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There are approximately 35,000 people living with a diagnosis of secondary breast cancer in the UK. Nearly 1,000 people die from breast cancer each month, almost all of which are linked to secondary breast cancer.

Risk of recurrence
  • Biological features, grade, tumour size and lymph node involvement all affect the likelihood of recurrence
  • Triple negative breast cancers are more common in younger women and tend to relapse in the first 2-3 years. They are unlikely to recur after 5 years
  • Older women are more likely to have an oestrogen receptor-positive (ER-positive) breast cancer
  • Primary care professionals need to be aware of the risk of recurrence in all patients as low risk does not mean no risk
  • NHS Predict website can support clinicians and patients to understand the risk of recurrence
  • Local recurrence is the most common type of recurrence and occurs in the affected breast or associated lymph nodes
  • Distant recurrence most commonly occurs in the bone, lung, liver and brain, but can occur in any site.

The most common sites of metastatic breast cancer are found in the areas below.

Bone metastases

The most common site of secondary breast cancer is the bone, most frequently affected are the spine, ribs, skull, pelvis and upper bones of the arms and legs. It can also occur in the bone marrow.

  • Symptoms:
    • Focal persistent pain in the bones
    • Persistent pain that increases in severity in a patient with a history of breast cancer is concerning
  • Investigations:
    • Bone metastases may be picked up on a plain film x-ray
    • Normal x-ray does not exclude bone metastasis and patients may need more specialist investigations such as CT or MRI scans.

Lung metastases

The second most common site of secondary breast cancer is the lungs. Presenting symptoms can be vague, and lung metastasis may be picked up on scans at follow-up appointments.

  • Symptoms:
    • Key symptoms include progressive breathlessness, coughs and chest pain
    • Patients may be treated for recurrent chest infections prior to being diagnosed with lung metastases
    • Haemoptysis should be regarded as a red flag symptom
    • Patients with mediastinal node disease can present with a tickly dry cough
    • Patients can present with voice changes as a result of vocal cord paralysis from a recurrent laryngeal nerve palsy
  • Investigations:
    • A chest x-ray is a useful initial examination, however it will not recognise hilar or mediastinal nodal disease
    • Further investigations are required for patients with persistent symptoms and a normal chest x-ray
  • Treatment of lung metastasis is rarely curative, but can provide significant palliative benefits.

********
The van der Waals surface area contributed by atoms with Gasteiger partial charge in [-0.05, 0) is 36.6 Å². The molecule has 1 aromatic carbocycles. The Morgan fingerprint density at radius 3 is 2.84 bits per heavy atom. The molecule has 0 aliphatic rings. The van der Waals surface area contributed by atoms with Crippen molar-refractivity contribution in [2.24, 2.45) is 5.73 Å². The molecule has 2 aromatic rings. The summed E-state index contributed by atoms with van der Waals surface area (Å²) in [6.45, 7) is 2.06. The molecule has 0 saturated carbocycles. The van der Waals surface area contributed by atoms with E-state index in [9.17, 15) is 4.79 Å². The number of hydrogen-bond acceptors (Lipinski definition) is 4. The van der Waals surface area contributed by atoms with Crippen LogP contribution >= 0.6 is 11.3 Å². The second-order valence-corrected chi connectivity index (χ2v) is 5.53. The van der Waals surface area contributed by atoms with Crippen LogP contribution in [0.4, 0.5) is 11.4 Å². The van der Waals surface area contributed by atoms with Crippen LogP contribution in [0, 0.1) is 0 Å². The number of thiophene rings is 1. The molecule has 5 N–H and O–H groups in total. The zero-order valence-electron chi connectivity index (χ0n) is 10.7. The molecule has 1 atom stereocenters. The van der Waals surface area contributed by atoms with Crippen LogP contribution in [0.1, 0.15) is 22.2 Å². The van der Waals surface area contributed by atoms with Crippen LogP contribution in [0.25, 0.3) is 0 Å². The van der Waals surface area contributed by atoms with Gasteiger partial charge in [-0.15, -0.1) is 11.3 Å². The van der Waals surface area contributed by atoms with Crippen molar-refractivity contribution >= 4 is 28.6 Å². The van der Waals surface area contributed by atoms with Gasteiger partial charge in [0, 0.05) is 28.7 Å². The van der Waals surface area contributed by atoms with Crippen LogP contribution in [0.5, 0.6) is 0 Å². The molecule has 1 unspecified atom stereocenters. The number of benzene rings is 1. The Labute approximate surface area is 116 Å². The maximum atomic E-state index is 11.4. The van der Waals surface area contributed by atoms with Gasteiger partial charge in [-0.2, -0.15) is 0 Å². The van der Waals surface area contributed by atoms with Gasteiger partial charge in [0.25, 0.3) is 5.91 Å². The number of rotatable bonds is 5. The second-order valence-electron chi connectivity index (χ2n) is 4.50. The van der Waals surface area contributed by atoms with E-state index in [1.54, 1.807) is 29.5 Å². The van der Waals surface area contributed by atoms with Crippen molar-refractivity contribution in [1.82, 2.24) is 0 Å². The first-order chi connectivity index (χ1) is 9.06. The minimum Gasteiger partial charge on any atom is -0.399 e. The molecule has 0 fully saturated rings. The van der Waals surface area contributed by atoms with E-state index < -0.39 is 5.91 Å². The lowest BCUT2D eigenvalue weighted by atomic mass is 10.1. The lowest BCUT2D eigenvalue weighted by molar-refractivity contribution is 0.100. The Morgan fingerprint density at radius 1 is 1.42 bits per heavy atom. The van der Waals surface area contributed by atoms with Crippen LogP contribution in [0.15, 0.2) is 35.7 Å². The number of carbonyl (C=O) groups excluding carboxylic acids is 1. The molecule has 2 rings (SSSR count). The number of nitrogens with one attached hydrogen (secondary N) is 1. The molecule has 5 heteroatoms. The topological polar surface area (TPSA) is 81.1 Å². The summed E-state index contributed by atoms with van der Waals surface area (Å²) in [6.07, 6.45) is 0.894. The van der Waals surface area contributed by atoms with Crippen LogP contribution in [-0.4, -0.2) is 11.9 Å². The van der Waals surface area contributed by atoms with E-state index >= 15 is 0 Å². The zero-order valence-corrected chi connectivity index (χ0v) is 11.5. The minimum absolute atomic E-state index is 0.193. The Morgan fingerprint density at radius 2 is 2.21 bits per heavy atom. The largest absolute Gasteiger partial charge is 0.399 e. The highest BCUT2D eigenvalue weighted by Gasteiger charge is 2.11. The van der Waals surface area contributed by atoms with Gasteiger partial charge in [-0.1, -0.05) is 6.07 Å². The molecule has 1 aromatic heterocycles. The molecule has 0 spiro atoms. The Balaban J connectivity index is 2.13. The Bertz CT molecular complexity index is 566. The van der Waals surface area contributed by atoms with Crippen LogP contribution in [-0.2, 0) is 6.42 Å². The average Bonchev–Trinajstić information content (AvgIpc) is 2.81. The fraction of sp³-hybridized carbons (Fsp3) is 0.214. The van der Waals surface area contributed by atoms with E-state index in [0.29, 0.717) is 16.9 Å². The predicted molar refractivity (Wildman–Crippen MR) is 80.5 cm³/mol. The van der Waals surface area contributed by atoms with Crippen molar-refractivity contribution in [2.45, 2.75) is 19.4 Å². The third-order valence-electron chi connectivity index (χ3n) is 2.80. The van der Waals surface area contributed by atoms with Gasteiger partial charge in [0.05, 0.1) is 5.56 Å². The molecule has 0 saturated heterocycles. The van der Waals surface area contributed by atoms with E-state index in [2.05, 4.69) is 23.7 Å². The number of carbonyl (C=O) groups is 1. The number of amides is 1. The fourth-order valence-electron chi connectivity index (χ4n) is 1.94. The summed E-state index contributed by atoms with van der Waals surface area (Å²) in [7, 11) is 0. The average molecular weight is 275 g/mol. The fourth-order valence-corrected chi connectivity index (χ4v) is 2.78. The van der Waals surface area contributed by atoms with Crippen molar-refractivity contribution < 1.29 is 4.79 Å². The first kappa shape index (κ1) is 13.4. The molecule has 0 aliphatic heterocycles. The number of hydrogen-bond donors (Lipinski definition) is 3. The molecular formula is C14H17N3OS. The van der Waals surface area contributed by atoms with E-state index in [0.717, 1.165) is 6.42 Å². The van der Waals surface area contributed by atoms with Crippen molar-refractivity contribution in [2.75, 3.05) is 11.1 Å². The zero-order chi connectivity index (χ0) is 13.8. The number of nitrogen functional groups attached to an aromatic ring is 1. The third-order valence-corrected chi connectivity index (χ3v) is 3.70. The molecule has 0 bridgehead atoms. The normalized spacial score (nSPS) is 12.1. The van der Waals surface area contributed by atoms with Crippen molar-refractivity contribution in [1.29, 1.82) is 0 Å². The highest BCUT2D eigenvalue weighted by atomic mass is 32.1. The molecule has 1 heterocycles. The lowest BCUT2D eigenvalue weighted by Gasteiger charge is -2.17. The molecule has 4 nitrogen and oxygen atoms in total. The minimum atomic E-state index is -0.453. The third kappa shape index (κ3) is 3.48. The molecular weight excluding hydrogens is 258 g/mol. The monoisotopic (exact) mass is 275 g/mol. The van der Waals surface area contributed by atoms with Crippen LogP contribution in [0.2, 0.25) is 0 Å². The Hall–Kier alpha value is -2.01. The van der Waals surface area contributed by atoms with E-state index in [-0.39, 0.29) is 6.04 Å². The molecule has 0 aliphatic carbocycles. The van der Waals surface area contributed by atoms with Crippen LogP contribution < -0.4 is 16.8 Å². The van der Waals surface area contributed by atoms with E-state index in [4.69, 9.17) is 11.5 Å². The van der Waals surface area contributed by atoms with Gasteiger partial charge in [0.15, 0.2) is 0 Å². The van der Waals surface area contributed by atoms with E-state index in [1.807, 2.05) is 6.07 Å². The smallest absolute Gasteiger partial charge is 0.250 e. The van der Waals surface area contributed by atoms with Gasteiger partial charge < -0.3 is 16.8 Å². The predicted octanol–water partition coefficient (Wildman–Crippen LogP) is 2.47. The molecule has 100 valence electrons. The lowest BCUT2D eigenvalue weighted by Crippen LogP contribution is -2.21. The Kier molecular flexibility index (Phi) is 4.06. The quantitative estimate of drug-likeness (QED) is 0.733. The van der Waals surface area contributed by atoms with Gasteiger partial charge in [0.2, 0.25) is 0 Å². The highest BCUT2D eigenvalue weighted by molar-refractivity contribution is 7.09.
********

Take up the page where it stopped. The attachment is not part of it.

Liver metastases

Secondary breast cancer in the liver is uncommon. Presenting symptoms can be vague, and liver metastasis may be picked up on scans at follow-up appointments.

  • Symptoms:
    • Liver disease often presents with vague symptoms such as nausea, weight loss, loss of appetite and malaise
    • These symptoms are common but liver metastases should be considered in any patient with new, persistent or progressive symptoms and a history of breast cancer
  • Investigations:
    • Liver function tests and inflammatory markers may be helpful in diagnosing liver metastases, but normal results do not exclude the possibility of liver metastasis
    • Liver ultrasounds have a high sensitivity to metastasis but are not always specific, so further imaging may be required
  • Treatment of liver metastasis is rarely curative, but can provide significant palliative benefits.

Brain metastases

Secondary breast cancer in the brain is less common than in the bone or the lungs. It can cause similar symptoms to those experienced from primary brain tumours. Patients with a HER2-positive disease are at a higher risk of brain metastasis.

  • Symptoms:
    • The majority of patients with brain metastases present acutely with new onset fits or symptoms suggestive of transient ischaemic attack or stroke
    • Some patients present with new, persistent or worsening headache sometimes with associated symptoms of raised intracranial pressure such as vomiting
    • Other presenting symptoms are more vague and can include confusion, memory loss and changes in behaviour
  • Investigations:
    • CT or MRI scans can be useful in diagnosing brain metastases
  • Treatment of brain metastasis is rarely curative, but can provide significant palliative benefits
  • Patients with brain metastases may need urgent referral.

Referral and management
  • Patients with possible recurrence of their breast cancer should be referred back to their original treating team regardless of whether they are under active follow-up
  • Many patients are now followed up using supportive self-management rather than having formal appointments in secondary care. These patients should have easy access back into secondary care via their original treating teams should the need occur
  • Patients should normally be aware of their risk of recurrence from accessing the PREDICT website. Primary care professionals can also access this site
  • Fear of recurrence is also a significant problem and is a rational response to the situation, but some patients develop intrusive anxiety and concern
  • The patient’s clinical condition and level of anxiety should be considered when making the referral
  • Macmillan and Pocket Medic produce useful patient information, however patients might require professional psychological input.


Breast Cancer Recurrence – Course Summary PDF

Click here to download a copy of the course summary.

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